Ashok Leyland Ltd’s shares slumped 4.38% on Wednesday after the company surprised the Street with a huge impairment to its investments and announced plans to raise funds by issuing fresh equity. Against an expectation of Rs.425 crore, Ashok Leyland reported a net profit of Rs.77 crore. But even after adjusting for the write-down, the estimated net profit at Rs.360-380 crore is lower than Street estimates.
Sales revenues surged 32%, while average realizations per vehicle improved 3% on a better product mix. The share of higher-priced medium and heavy commercial vehicles in total sales increased from 77% a year ago to 80% last quarter.
But the company was not able to fully capture the gains in margins. Gross margins expanded at a slower-than-expected pace of 1.8 percentage points. Ebitda margins increased 2.5 percentage points from a year ago to 12.6%. The Bloomberg consensus brokers’ estimate had pegged Ebitda margins at 12.8-12.9%. Ebitda, or earnings before interest, taxes, depreciation and amortization, is a measure of profitability.
Strong volumes, a favourable product mix and economies of scale should have led to a disproportionate improvement in margins. But these benefits were countered by a sharp rise in other expenses and slower expansion in gross margins. Nevertheless, a slight miss in margins couldn’t have led to the sell-off in the stock.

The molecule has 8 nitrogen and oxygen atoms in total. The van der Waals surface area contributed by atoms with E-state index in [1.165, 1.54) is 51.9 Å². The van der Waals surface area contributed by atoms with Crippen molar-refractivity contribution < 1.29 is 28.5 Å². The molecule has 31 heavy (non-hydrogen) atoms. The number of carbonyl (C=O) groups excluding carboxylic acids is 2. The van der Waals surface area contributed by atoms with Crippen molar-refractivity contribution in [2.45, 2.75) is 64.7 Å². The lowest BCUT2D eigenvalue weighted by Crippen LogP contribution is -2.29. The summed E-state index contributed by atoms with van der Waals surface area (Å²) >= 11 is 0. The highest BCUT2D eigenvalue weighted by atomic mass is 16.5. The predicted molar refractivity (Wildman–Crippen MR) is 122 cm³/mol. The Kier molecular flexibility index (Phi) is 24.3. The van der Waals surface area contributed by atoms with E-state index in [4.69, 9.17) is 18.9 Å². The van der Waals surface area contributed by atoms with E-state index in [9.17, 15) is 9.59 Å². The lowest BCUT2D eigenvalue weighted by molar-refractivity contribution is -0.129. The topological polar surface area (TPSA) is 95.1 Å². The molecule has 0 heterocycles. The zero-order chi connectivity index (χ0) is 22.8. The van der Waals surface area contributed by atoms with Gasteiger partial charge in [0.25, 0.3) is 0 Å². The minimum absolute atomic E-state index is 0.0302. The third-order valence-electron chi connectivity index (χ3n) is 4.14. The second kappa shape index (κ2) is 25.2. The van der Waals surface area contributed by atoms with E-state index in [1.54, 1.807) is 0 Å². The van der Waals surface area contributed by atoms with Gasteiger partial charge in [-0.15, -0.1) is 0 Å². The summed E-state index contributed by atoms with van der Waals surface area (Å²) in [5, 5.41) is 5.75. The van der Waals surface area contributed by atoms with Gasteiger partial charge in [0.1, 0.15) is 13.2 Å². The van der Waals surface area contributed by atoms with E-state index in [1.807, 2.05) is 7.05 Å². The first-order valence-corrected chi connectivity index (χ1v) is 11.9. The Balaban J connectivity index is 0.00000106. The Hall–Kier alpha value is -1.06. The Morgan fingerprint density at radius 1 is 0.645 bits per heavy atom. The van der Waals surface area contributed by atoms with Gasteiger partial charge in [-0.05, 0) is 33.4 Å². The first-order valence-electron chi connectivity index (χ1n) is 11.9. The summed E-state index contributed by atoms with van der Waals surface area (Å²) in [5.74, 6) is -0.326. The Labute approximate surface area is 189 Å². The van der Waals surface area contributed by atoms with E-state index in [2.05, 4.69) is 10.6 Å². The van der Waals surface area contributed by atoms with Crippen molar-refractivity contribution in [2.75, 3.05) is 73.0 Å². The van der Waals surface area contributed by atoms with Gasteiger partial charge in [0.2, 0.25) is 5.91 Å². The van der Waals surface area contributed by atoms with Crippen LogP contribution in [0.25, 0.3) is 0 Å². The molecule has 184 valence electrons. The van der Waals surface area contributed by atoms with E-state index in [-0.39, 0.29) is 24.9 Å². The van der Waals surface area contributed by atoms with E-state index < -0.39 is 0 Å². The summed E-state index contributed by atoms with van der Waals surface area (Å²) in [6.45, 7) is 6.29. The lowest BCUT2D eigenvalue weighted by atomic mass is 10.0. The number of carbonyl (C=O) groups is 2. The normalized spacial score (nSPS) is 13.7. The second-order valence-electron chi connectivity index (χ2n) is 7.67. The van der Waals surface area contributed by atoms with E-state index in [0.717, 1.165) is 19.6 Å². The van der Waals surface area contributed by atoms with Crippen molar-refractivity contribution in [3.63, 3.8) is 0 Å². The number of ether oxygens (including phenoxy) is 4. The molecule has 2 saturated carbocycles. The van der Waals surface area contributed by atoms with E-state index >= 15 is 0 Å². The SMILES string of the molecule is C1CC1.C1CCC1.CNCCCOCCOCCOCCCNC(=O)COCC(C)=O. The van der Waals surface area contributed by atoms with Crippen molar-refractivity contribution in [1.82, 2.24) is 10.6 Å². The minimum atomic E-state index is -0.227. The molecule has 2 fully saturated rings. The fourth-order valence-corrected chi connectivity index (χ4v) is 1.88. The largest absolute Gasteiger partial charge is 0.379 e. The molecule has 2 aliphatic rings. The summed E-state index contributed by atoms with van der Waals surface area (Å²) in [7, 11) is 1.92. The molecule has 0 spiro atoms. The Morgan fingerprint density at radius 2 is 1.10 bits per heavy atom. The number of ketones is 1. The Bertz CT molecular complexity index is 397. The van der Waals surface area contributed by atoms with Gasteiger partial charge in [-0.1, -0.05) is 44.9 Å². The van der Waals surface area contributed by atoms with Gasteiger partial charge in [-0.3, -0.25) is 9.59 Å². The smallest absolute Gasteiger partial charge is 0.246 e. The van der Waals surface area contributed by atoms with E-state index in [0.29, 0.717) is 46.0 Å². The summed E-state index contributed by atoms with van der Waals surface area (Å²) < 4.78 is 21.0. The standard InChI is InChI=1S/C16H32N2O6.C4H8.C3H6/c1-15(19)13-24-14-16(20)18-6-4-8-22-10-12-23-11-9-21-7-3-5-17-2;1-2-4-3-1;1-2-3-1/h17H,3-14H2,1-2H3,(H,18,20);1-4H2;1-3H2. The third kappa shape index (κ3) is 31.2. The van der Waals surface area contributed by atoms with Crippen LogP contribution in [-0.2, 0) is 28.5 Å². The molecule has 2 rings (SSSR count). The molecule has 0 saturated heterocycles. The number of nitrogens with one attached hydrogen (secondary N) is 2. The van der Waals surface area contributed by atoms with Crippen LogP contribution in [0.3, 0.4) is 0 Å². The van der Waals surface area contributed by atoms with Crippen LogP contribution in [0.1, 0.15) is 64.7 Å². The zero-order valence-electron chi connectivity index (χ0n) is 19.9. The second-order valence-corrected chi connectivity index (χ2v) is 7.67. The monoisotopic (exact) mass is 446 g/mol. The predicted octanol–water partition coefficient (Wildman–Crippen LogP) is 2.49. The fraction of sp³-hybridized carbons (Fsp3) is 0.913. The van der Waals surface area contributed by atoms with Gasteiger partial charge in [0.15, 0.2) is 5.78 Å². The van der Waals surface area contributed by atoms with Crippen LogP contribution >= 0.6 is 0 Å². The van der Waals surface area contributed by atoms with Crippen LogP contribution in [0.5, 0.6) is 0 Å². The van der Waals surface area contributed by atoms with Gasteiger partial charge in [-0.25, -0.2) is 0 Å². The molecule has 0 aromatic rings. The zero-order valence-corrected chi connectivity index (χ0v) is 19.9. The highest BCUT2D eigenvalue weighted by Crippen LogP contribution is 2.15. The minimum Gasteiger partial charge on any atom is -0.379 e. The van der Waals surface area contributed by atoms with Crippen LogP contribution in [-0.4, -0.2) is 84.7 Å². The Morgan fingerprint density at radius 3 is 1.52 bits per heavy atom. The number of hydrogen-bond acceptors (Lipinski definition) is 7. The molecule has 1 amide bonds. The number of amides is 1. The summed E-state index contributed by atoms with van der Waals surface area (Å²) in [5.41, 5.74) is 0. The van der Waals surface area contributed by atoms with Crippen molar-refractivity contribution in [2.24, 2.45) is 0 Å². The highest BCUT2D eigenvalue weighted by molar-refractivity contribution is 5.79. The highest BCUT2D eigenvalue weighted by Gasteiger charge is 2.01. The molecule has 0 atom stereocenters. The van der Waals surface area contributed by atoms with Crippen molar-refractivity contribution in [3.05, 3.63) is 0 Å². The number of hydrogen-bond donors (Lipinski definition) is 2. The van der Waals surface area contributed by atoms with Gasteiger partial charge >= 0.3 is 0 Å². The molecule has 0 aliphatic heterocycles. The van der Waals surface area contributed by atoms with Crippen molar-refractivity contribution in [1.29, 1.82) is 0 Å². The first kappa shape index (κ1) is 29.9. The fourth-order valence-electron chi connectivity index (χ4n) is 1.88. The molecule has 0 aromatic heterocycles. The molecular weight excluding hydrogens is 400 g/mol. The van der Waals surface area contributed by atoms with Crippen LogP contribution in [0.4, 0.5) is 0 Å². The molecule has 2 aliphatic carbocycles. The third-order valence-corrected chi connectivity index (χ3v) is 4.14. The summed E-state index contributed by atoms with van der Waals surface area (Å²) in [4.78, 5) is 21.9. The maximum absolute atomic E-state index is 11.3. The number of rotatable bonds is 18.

What piqued investors is the combination of a huge investment write-down and the unexpected fund-raising plan, through both equity and debt. The company also plans to rationalize its investments during the rest of the fiscal year, which opens the possibility of more write-downs in the coming quarters.
Though just an enabling resolution as of now, the fund-raising plan also did not go down well with investors as the requirement is not seen as immediate. “More clarity is expected on this announcement, as current operations do not warrant a fund raise,” ICICI Securities Ltd said in a note. According to PhillipCapital (India) Pvt. Ltd, the proposal can dilute equity base by 4.7% and emerge as a near-term overhang for the stock.
More clarity will emerge in the conference call scheduled on Thursday.
Analysts expect Ashok Leyland to see steady sales in the current fiscal year, helped by replacement demand, a recovery in mining activity and implementation of new pollution norms.
While the optimism is captured in the stock—up 40% in the last one year—events outside the core performance overshadowed the company’s good show in the March quarter.
The writer does not own shares in the above-mentioned companies.